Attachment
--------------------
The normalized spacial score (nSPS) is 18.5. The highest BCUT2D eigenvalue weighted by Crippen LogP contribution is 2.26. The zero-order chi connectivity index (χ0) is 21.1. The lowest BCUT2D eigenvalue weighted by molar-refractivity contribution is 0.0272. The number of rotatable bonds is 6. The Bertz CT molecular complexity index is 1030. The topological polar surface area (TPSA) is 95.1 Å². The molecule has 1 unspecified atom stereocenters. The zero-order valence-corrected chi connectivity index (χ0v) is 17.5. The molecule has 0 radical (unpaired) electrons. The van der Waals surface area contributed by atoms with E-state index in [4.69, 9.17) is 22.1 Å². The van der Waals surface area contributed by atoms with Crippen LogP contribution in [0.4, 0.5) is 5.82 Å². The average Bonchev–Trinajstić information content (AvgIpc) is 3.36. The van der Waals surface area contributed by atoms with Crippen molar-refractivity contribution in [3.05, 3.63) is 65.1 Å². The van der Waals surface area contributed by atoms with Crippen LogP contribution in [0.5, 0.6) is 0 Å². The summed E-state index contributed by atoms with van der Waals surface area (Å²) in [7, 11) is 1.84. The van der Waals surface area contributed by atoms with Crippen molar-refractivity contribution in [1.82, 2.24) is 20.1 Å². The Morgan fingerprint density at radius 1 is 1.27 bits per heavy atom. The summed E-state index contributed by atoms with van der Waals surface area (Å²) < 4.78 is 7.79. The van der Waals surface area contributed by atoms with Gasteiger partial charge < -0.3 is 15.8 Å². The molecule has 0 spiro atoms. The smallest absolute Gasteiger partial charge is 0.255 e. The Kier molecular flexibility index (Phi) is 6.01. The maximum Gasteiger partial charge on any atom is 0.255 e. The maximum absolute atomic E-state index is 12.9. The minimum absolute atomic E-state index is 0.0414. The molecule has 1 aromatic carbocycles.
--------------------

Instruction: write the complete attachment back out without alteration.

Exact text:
The normalized spacial score (nSPS) is 18.5. The highest BCUT2D eigenvalue weighted by Crippen LogP contribution is 2.26. The zero-order chi connectivity index (χ0) is 21.1. The lowest BCUT2D eigenvalue weighted by molar-refractivity contribution is 0.0272. The number of rotatable bonds is 6. The Bertz CT molecular complexity index is 1030. The topological polar surface area (TPSA) is 95.1 Å². The molecule has 1 unspecified atom stereocenters. The zero-order valence-corrected chi connectivity index (χ0v) is 17.5. The molecule has 0 radical (unpaired) electrons. The van der Waals surface area contributed by atoms with E-state index in [4.69, 9.17) is 22.1 Å². The van der Waals surface area contributed by atoms with Crippen LogP contribution in [0.4, 0.5) is 5.82 Å². The average Bonchev–Trinajstić information content (AvgIpc) is 3.36. The van der Waals surface area contributed by atoms with Crippen molar-refractivity contribution in [3.05, 3.63) is 65.1 Å². The van der Waals surface area contributed by atoms with Crippen LogP contribution in [0.5, 0.6) is 0 Å². The summed E-state index contributed by atoms with van der Waals surface area (Å²) in [7, 11) is 1.84. The van der Waals surface area contributed by atoms with Crippen molar-refractivity contribution in [1.82, 2.24) is 20.1 Å². The Morgan fingerprint density at radius 1 is 1.27 bits per heavy atom. The summed E-state index contributed by atoms with van der Waals surface area (Å²) < 4.78 is 7.79. The van der Waals surface area contributed by atoms with Gasteiger partial charge < -0.3 is 15.8 Å². The molecule has 0 spiro atoms. The smallest absolute Gasteiger partial charge is 0.255 e. The Kier molecular flexibility index (Phi) is 6.01. The maximum Gasteiger partial charge on any atom is 0.255 e. The maximum absolute atomic E-state index is 12.9. The minimum absolute atomic E-state index is 0.0414. The molecule has 1 aromatic carbocycles.